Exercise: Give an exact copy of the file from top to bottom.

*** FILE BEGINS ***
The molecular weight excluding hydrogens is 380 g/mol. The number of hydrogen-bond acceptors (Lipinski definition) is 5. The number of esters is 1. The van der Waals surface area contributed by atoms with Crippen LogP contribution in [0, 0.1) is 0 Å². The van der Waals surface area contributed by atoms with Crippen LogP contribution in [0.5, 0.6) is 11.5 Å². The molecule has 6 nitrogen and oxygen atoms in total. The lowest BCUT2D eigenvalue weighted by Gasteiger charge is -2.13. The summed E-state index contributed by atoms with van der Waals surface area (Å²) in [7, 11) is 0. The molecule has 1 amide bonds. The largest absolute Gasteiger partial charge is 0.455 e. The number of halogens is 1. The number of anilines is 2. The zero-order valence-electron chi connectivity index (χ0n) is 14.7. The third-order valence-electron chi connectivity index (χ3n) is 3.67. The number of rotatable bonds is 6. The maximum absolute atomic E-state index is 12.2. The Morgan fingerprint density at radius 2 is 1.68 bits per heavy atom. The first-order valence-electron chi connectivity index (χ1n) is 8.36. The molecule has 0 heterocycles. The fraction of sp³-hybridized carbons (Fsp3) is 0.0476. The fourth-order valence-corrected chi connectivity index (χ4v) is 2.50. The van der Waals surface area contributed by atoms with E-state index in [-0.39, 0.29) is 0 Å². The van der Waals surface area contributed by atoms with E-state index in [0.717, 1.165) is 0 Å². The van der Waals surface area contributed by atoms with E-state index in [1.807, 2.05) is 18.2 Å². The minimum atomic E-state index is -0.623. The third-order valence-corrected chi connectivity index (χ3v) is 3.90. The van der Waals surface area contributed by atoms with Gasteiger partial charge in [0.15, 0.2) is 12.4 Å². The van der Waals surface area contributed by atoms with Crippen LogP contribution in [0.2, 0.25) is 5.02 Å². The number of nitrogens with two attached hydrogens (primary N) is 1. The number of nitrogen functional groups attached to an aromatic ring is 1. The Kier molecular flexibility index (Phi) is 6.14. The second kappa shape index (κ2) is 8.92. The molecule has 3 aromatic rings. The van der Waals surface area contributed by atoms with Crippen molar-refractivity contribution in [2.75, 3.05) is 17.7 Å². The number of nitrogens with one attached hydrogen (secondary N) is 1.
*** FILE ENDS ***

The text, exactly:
The molecular weight excluding hydrogens is 380 g/mol. The number of hydrogen-bond acceptors (Lipinski definition) is 5. The number of esters is 1. The van der Waals surface area contributed by atoms with Crippen LogP contribution in [0, 0.1) is 0 Å². The van der Waals surface area contributed by atoms with Crippen LogP contribution in [0.5, 0.6) is 11.5 Å². The molecule has 6 nitrogen and oxygen atoms in total. The lowest BCUT2D eigenvalue weighted by Gasteiger charge is -2.13. The summed E-state index contributed by atoms with van der Waals surface area (Å²) in [7, 11) is 0. The molecule has 1 amide bonds. The largest absolute Gasteiger partial charge is 0.455 e. The number of halogens is 1. The number of anilines is 2. The zero-order valence-electron chi connectivity index (χ0n) is 14.7. The third-order valence-electron chi connectivity index (χ3n) is 3.67. The number of rotatable bonds is 6. The maximum absolute atomic E-state index is 12.2. The Morgan fingerprint density at radius 2 is 1.68 bits per heavy atom. The first-order valence-electron chi connectivity index (χ1n) is 8.36. The molecule has 0 heterocycles. The fraction of sp³-hybridized carbons (Fsp3) is 0.0476. The fourth-order valence-corrected chi connectivity index (χ4v) is 2.50. The van der Waals surface area contributed by atoms with E-state index in [-0.39, 0.29) is 0 Å². The van der Waals surface area contributed by atoms with E-state index in [0.717, 1.165) is 0 Å². The van der Waals surface area contributed by atoms with E-state index in [1.807, 2.05) is 18.2 Å². The minimum atomic E-state index is -0.623. The third-order valence-corrected chi connectivity index (χ3v) is 3.90. The van der Waals surface area contributed by atoms with Gasteiger partial charge in [0.15, 0.2) is 12.4 Å². The van der Waals surface area contributed by atoms with Crippen LogP contribution in [0.2, 0.25) is 5.02 Å². The number of nitrogens with two attached hydrogens (primary N) is 1. The number of nitrogen functional groups attached to an aromatic ring is 1. The Kier molecular flexibility index (Phi) is 6.14. The second kappa shape index (κ2) is 8.92. The molecule has 3 aromatic rings. The van der Waals surface area contributed by atoms with Crippen molar-refractivity contribution in [2.75, 3.05) is 17.7 Å². The number of nitrogens with one attached hydrogen (secondary N) is 1.